If an aqueous solution starts at #"36 g/L"# and #"4.98 bar"#, what is the new concentration in #"g/L"# needed to accomplish an osmotic pressure of #"1.52 bar"#?

2 Answers
May 21, 2017

Answer:

This is essentially a proportional reasoning question: the concentration will be #(1.52)/(4.98)xx 36# #gL^-1# = #11# #gL^-1#.

Explanation:

The osmotic pressure is directly proportional to the concentration, when the temperature is kept constant (as it is in this case).

If a concentration of #36# #gL^-1# yields an osmotic pressure of #4.98# bar, then a concentration of #x# #gL^-1# will yield an osmotic pressure of #1.52# bar.

After that it's just a matter of solving for #x#.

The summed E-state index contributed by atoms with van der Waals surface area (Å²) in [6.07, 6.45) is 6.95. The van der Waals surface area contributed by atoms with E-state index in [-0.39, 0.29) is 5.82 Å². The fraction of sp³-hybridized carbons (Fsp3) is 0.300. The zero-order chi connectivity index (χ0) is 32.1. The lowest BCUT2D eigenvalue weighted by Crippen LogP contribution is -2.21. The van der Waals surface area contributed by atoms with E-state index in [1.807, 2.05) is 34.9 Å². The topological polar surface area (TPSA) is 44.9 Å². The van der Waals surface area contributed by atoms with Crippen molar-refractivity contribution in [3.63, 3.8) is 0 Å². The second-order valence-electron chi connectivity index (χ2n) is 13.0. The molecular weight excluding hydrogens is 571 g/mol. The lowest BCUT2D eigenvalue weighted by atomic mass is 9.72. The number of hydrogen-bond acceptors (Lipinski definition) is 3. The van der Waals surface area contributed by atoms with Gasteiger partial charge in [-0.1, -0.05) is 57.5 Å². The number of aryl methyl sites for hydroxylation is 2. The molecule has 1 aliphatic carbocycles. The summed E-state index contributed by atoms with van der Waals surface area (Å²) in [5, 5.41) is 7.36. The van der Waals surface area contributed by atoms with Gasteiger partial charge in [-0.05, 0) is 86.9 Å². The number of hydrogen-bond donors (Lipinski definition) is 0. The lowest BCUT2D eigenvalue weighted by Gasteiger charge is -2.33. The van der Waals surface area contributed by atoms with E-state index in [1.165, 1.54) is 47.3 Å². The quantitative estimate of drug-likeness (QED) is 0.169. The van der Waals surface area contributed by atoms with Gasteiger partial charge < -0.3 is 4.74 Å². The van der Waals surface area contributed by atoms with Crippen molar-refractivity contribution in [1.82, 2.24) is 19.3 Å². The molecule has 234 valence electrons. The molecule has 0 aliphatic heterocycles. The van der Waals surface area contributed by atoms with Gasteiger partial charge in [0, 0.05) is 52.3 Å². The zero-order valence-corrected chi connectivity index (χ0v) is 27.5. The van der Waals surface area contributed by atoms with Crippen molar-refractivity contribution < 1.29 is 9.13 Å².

May 21, 2017

#D_2 = "11 g/L"#


Osmotic pressure #Pi# is given by:

#bb(Pi = icRT)#

where:

  • #i# is the van't Hoff factor. For non-electrolytes, #i = 1#, as they hardly dissociate.
  • #c# is the concentration in the appropriate units.
  • #R# is the universal gas constant.
  • #T# is the temperature in #"K"#.

Given an osmotic pressure in #"bar"#, the units of #c# must be:

#cancel"bar"/(("L"cdotcancel"bar""/mol"cdotcancel"K") xx cancel"K")#

#=# #"mol/L"#

Converting to a concentration in #"g/L"# (i.e. mass concentration) would mean that:

#PiM = icMRT -= iDRT#,

where #M# is the molar mass in #"g/mol"#, and #D# is the mass concentration in #"g/L"#.

(This can be seen as analogous to the ideal gas law:

#P = n/VRT#

#=> PM = (nM)/VRT = DRT#.)

Given two states with the same temperature and van't Hoff factor (due to the same solute):

#Pi_1M = iD_1RT#
#Pi_2M = iD_2RT#

Thus, the new concentration is gotten as follows:

#Pi_1/D_1 = Pi_2/D_2 = (iRT)/M#

#=> color(blue)(D_2) = D_1 (Pi_2/Pi_1)#

#= "36 g"/"L" xx ("1.52 bar"/"4.98 bar")#

#=# #color(blue)("11 g/L")#